UX Specialist Jared Spool Shares High-Impact Insights @ProductAustin
Who knew that a UX specialist would know so much about the value of great content?
I learned Tuesday night that software developer and programmer, Jared Spool, holds great content in high regard. He is CEO and founding principal of User Interface Engineering.
Throughout his in-depth, fascinating, and funny talk at the Product Austin Meetup at Capital Factory this month, he stated that, while great design is important, quality content is paramount to great user experiences. “Without good stories, good design is not useful,” Spool stated.
To create online businesses that generate revenue, he added business strategy to the equation. “Creating useful and delightful content must be the primary consideration, with a thoughtful business model that generates revenue from the content.”
Spool shared multiple examples of when content + design + business strategy works and when it doesn’t.
For example, when The New York Times put its content behind a pay wall, few thought it would work. But it worked. In fact, it was so successful that the NYT generated more revenue from the pay wall than from ads. It found that loyal customers were willing to pay to read its content online and new customers wanted access, as well (after reading 10 articles for free). New customers also wanted the print edition.
The NYT content consumption strategy was so successful that other media outlets have adopted it as well, like the Financial Times and The Boston Globe.
“You can only pull that off with excellent content,” noted Spool.
Seducible Moments — Where the Magic Happens
What the NYT achieved, according to Spool, is the Holy Grail of content business strategy — a “seducible moment.” Unlike advertising, which disrupts users from the content they want with content they don’t want, seducible moments happen when users are engaged in free content that is meaningful to them. As a result, they are more likely to purchase related content, products, and services.
To create seducible moments, Spool said that companies must build their business strategy into their consumption model, starting with a delightful user experience on one end and generating profit on the other. In the middle is the business model you choose to move the company from point 1 to point 3.
“Today everyone wants to be in the content distribution business. There are many options where it works for both the companies and the users.”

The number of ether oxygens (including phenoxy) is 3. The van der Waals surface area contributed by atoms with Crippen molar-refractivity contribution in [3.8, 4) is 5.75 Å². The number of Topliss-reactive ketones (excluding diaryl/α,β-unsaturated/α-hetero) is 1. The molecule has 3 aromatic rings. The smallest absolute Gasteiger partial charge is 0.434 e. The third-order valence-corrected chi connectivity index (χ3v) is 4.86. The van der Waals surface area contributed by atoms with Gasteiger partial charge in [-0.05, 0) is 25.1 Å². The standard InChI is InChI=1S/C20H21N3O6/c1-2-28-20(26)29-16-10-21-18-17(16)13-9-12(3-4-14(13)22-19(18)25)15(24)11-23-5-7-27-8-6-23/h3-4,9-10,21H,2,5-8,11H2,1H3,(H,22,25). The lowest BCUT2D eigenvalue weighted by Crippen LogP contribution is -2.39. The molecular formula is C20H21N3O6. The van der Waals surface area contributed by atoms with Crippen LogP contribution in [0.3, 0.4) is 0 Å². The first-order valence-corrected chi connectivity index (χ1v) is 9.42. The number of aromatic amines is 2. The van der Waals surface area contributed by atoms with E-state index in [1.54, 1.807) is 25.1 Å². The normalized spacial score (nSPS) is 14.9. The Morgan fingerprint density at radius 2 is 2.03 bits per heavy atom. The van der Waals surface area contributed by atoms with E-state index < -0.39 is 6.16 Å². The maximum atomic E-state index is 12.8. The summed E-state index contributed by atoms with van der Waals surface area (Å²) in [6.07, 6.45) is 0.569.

Spool described several content-driven business models, adding, “These are only a sample of the many strategic options available.”
- Supporting Product Sales — upselling lessons, tools, and supplies (like Etsy and IFixIt).
- In-App Purchases — offering additional functionality that expands the overall functionality “one little purchase at a time.”
- Repurposed Content — turning web content into books, CDs, courses, and more that users can purchase (like GrammarGirl.com).
- Alternative Channel Revenue — providing the content users want in a different format for a fee (like RadioLab).
How Crutchfield Crushed Walmart
Spool ended his talk with a case study that illustrates his main point. In a study conducted at his research lab, researchers compared user experiences on two companies’ websites: Walmart and Crutchfield. They gave each user the same amount of money to purchase a camera on the site. Then they watched them engage in their ecommerce experience.
Walmart’s camera pages contained only content that was cut and pasted from the manufacturers’ product information, just like most online camera sites.
At Crutchfield, content is very different. The company hires support personnel who are passionate about cameras to write all of the content they desire. This includes long and detailed descriptions of each piece of equipment, in-depth product research reports, comparison charts, photographs, videos, and more.
The result of the study:
• At the Walmart site, the users spent 89% of the money they were given to buy a camera (they were allowed to keep any money they didn’t spend).
• At the Crutchfield site, users spent 237% — 137% out of their own pocket for product upgrades and accessories.
The only different between the two sites, said Spool: “Content.”